The museum collection
The painting of icons on glass was spread throughout various regions of Transylvania – Nicula and its surrounding districts (southern Transylvania), the Mureş Valley, the region of Făgăraş, the region of Braşov, the Valley of Sebeş-Alba Iulia, Sibiu and its surroundings – each characterized by specific stylistic motifs. These regions are all well represented in the the Fr Zosim Oancea Museum where, among the almost 600 icons which make up the collection, are also several which come from the Bukovina and the Banat, as well as a few probably of Austrian origin. This brief account, which is intended to prepare the prospective visitor for the experience of the full collection at the museum in Sibiel, describes the icons according to their region of provenance.
● Nicula and northern Transylvania
The icons of Nicula and its surroundings, particularly the oldest icons, are immediately recognizable for their small format (about 20x30 cm.), the characteristic luminescence of the glass and their pigments - often pure (with a preponderance of white, black, ochre, dark brown, brick red, olive green, blue-grey and gold). The subject being represented has pride of place, without any location in an architectural context or landscape and with decorative motifs on the margins of the composition – most usually a border on three sides in the form of a rope, symbol of the two natures of Christ and of eternity. Characteristic of this district is the icon of the Heavenly Banquet, figuring a table of rhomboid shape at which are usually seated Mary, Jesus and two saints.
● The Mureş Valley
The icons painted in the Mureş Valley represent a unique blending of the Byzantine tradition typical of icons painted on wood and motifs associated with local traditions and customs. Among those present in the Zosim Oancea Museum, the icons of the Madonna with Child and of St Nicholas, both by Sandu Popa, are particularly worthy of attention: while the gold background, a certain monumentality in the representation of the subjects as well as the use of cyrillic lettering, recall the classical style of icons on wood.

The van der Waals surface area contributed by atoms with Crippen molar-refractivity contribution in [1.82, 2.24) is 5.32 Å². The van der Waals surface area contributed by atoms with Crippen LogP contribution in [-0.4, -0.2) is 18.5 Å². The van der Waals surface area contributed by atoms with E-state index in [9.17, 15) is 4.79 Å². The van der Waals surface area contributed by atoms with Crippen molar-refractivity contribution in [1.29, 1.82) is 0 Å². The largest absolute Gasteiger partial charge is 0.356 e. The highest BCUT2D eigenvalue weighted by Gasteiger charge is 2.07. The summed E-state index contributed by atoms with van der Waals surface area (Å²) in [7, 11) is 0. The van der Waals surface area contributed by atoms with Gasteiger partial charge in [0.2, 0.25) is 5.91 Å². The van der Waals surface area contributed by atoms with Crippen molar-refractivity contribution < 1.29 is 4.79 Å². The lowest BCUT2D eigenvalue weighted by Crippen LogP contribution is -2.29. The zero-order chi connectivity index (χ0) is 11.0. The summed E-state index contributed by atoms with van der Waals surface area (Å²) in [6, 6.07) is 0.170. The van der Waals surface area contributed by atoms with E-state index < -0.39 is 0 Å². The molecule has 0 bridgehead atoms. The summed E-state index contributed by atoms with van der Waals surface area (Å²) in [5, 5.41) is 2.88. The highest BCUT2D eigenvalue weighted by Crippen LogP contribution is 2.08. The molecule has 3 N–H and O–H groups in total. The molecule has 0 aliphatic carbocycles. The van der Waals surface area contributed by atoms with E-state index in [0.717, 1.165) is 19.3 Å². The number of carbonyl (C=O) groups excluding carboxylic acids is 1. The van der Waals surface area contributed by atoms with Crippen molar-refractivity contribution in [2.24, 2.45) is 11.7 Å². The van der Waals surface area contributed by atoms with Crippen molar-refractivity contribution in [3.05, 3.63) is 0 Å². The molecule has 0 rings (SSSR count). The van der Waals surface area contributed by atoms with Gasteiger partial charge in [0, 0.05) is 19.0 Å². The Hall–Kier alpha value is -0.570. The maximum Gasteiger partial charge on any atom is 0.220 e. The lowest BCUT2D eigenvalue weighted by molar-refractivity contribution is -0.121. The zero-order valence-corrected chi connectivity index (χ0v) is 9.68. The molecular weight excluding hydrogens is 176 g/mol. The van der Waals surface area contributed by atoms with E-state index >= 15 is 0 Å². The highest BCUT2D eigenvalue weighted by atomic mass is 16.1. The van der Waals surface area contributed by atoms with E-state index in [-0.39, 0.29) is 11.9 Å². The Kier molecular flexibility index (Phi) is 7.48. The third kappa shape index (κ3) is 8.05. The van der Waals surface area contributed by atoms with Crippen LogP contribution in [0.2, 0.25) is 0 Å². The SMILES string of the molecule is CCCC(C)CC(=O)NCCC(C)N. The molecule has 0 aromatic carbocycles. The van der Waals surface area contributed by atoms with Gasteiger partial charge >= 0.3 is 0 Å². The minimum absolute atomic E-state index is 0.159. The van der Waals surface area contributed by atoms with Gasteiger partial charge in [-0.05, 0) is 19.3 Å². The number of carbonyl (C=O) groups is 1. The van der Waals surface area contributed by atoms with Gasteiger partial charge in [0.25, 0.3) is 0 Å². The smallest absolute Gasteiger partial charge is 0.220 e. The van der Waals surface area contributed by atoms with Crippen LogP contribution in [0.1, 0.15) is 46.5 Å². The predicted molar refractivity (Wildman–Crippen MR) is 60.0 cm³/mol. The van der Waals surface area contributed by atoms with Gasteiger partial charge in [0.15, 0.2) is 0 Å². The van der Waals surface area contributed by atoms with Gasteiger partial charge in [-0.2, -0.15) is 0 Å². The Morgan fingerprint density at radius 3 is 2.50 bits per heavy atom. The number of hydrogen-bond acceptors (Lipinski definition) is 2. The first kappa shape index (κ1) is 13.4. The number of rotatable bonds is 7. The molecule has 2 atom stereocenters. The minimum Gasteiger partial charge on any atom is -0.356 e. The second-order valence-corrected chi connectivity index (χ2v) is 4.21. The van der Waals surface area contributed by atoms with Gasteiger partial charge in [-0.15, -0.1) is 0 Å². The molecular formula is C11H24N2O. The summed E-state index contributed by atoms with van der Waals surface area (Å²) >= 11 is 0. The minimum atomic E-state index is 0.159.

● Făgăraş District
The painting of icons on glass reached its artistic peak in the district of Făgăraş and in the middle Olt Valley, supported by a great interest in folklore and popular art. The two major icon-on- glass -painters, Savu Moga and Matei Ţâmforea, came from this region as did famous families of painters such as the Moldavan, Grecu and Tămaş. The most prominent artistic personality is Savu Moga (1816-1899): his icon of the Annunciation in the museum at Sibiel is an excellent reflection of the quality and style of his painting which makes a wide and conscious use of different tones and a mixing of colours which lead to effects of an extraordinary refinement. A pupil of Moga’s, but with an artistic personality of his own, was Matei Ţâmforea (1836-1906), the second great icon-painter in the district of Făgăraş. Ţâmforea’s icons in the museum at Sibiel are characterized by great attention to detail, narrative verve and descriptive talent: among these, for example, are the icons representing St Elijah and the gospel story of Dives and Lazarus. Another frequent subject is the Last Judgement. The Făgăraş district, like some of the others, also produced some women icon-painters, the most noted of whom is Ana Tămaş, whose married name is Deji.The Fr Zosim Oancea Museum contains several of her works.